In a unanimous decision on Monday, the Third U.S. Circuit Court of Appeals ruled the Federal Trade Commission (FTC) has the authority to police corporate cybersecurity. The decision – stemming from the lawsuit FTC v Wyndham Worldwide Corp et al – affirms the FTC’s right to bring cases against companies that it believes are failing to protect customer information.
The FTC sued Wyndham in June of 2012, alleging it “unreasonably and unnecessarily” exposed consumer data. The commission is specifically claiming that Wyndham should be held accountable for three breaches in 2008 and 2009 in which hackers broke into the hotel’s computer system and stole credit card information from more than 619,000 people. The compromised data was used to run up over $10.6 million in fraudulent charges, with many of the stolen card numbers exported to a domain registered in Russia.
Wyndham, which operates brands like Howard Johnson, Days Inn, Super 8, Ramada and Travelodge, continues to argue the suit is an example of government overreach. “Once the discovery process resumes, we believe the facts will show the FTC’s allegations are unfounded,” Michael Valentino, a Wyndham spokesperson, said in a statement. “Safeguarding personal information remains a top priority for our company and, with the dramatic increase in the number and severity of cyberattacks on both public and private institutions, we believe consumers will be best served by the government and businesses working together collaboratively rather than as adversaries.”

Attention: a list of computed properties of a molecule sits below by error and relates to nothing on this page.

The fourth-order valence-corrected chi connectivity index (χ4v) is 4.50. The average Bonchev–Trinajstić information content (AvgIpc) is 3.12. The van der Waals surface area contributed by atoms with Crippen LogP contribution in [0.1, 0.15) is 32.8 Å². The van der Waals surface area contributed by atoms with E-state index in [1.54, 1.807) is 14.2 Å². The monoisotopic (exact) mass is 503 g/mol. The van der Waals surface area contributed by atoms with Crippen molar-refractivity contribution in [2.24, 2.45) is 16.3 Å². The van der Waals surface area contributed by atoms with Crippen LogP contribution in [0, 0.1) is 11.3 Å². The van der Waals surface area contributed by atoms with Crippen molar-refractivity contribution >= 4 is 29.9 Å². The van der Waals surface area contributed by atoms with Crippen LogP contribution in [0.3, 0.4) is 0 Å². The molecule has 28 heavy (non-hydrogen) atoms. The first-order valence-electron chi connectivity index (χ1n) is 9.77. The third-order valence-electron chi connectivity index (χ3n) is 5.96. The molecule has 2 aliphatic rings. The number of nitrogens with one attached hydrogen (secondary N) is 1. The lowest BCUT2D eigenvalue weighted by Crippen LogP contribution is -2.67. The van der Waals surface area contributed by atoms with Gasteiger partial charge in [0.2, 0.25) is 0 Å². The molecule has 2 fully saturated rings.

After the Monday ruling, FTC Chairwoman Edith Ramirez praised the court’s decision. “It is not only appropriate, but critical, that the FTC has the ability to take action on behalf of consumers when companies fail to take reasonable steps to secure sensitive consumer information,” she said.
To date, the FTC has brought data security cases against more than 50 companies, with most firms settling out of court and agreeing to strengthen protection protocols. When Wyndham challenged the FTC’s suit, the case became closely watched by legal observers seeking precedent on cybersecurity regulation. While proposals have been made, Congress has so far been unsuccessful in passing extensive data security rules, leaving the FTC an opening to target firms it views as violators.